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Proof by induction problem explanation

  1. Feb 18, 2012 #1
    In this link (https://www.physicsforums.com/showthread.php?t=523874 [Broken]) there's an example of proof by induction.

    Somewhere in the explanation there's the phrase:
    Why they decided to multiply both sides by x+1?
    Last edited by a moderator: May 5, 2017
  2. jcsd
  3. Feb 18, 2012 #2


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    It was assumed that
    (1) [itex](1+x)^n\geq 1+nx[/itex]

    And you want to prove that
    (2) [itex](1+x)^{n+1}\geq 1+(n+1)x[/itex]

    By multiplying both sides of (1) by (1+x), you'll get the LHS of the resulting inequality to match the LHS of (2).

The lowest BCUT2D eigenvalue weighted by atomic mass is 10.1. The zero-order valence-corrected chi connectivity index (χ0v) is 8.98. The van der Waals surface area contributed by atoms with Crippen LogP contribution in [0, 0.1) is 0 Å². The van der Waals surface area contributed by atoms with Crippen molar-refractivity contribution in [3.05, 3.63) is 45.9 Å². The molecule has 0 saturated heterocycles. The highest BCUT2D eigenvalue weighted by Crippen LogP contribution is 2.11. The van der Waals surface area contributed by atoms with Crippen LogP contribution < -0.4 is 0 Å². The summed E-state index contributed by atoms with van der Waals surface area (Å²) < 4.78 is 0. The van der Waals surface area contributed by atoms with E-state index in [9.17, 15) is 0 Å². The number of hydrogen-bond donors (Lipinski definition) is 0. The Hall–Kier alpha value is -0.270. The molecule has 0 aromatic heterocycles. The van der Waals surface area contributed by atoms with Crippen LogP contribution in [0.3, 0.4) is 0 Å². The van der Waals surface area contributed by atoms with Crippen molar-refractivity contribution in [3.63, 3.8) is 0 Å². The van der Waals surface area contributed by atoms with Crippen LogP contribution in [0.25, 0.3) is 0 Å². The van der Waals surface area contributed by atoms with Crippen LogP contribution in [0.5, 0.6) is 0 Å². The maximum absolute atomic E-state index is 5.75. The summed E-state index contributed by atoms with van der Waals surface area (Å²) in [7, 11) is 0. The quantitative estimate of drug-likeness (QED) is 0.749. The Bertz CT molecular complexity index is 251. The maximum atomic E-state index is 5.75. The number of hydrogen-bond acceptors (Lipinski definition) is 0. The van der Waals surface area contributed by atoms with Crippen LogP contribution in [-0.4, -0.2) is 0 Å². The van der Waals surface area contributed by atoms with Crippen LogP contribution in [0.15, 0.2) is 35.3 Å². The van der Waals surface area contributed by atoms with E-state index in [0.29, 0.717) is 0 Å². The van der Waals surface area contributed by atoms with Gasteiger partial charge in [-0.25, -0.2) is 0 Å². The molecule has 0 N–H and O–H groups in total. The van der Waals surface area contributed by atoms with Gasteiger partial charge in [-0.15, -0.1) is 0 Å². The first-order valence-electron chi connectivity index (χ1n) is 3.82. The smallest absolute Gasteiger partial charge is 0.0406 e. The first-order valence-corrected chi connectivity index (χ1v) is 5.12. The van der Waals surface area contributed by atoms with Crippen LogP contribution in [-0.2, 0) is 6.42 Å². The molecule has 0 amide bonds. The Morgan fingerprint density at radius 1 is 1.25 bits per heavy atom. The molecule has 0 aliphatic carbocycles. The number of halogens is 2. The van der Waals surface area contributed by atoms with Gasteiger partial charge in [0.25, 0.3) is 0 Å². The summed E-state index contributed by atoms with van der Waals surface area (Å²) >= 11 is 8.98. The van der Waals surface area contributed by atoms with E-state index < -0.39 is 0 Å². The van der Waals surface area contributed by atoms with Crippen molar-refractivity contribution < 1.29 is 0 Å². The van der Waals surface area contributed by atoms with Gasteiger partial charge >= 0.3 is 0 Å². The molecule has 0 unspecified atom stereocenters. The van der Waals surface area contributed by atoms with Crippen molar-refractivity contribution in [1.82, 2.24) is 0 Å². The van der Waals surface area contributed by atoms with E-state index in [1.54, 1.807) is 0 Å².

[itex]a^m a = a^m a^1 = a^{m+1}[/itex] by the product property of exponents, so
    [itex](1+x)^n (1+x) = (1+x)^{n+1}[/itex].
  4. Feb 18, 2012 #3
    So, the equation will be: [itex](1+x)^{n+1} \geq (1+x)(1+nx)[/itex]?

    From the RHS I can't get 1+(n+1)x, or can I?
  5. Feb 18, 2012 #4


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    Well, what do you get when you multiply on the right?
  6. Feb 18, 2012 #5
    [itex](1+x)(1+nx)[/itex] is equal to [itex]1+(n+1)x [/itex]?
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